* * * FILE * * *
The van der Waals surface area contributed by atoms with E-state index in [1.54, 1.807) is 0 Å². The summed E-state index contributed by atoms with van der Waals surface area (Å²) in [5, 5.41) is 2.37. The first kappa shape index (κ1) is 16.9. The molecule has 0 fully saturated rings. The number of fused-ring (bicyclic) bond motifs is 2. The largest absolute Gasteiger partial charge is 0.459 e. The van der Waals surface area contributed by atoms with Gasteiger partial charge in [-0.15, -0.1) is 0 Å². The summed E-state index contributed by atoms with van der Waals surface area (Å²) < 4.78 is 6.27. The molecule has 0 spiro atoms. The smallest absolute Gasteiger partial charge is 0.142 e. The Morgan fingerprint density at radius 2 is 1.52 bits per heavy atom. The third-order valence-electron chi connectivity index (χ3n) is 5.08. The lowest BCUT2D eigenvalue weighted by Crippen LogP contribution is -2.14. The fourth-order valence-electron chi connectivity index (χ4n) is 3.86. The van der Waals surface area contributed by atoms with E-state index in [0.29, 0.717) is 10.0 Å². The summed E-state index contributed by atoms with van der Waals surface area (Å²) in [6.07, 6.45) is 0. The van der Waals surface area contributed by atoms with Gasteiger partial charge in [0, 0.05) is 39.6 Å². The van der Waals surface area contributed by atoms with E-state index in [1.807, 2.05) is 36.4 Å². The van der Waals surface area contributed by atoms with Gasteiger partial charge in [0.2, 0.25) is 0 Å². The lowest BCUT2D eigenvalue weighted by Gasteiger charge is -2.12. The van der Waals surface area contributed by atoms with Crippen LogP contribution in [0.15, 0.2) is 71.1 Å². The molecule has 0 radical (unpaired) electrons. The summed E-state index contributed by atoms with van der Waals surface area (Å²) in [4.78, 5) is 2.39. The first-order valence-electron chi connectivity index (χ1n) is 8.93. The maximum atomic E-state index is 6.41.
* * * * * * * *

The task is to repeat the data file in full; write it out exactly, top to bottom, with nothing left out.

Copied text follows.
The van der Waals surface area contributed by atoms with E-state index in [1.54, 1.807) is 0 Å². The summed E-state index contributed by atoms with van der Waals surface area (Å²) in [5, 5.41) is 2.37. The first kappa shape index (κ1) is 16.9. The molecule has 0 fully saturated rings. The number of fused-ring (bicyclic) bond motifs is 2. The largest absolute Gasteiger partial charge is 0.459 e. The van der Waals surface area contributed by atoms with Gasteiger partial charge in [-0.15, -0.1) is 0 Å². The summed E-state index contributed by atoms with van der Waals surface area (Å²) < 4.78 is 6.27. The molecule has 0 spiro atoms. The smallest absolute Gasteiger partial charge is 0.142 e. The Morgan fingerprint density at radius 2 is 1.52 bits per heavy atom. The third-order valence-electron chi connectivity index (χ3n) is 5.08. The lowest BCUT2D eigenvalue weighted by Crippen LogP contribution is -2.14. The fourth-order valence-electron chi connectivity index (χ4n) is 3.86. The van der Waals surface area contributed by atoms with E-state index in [0.29, 0.717) is 10.0 Å². The summed E-state index contributed by atoms with van der Waals surface area (Å²) in [6.07, 6.45) is 0. The van der Waals surface area contributed by atoms with Gasteiger partial charge in [0, 0.05) is 39.6 Å². The van der Waals surface area contributed by atoms with E-state index in [1.807, 2.05) is 36.4 Å². The van der Waals surface area contributed by atoms with Gasteiger partial charge in [0.2, 0.25) is 0 Å². The lowest BCUT2D eigenvalue weighted by Gasteiger charge is -2.12. The van der Waals surface area contributed by atoms with Crippen LogP contribution in [0.15, 0.2) is 71.1 Å². The molecule has 0 radical (unpaired) electrons. The summed E-state index contributed by atoms with van der Waals surface area (Å²) in [4.78, 5) is 2.39. The first-order valence-electron chi connectivity index (χ1n) is 8.93. The maximum atomic E-state index is 6.41.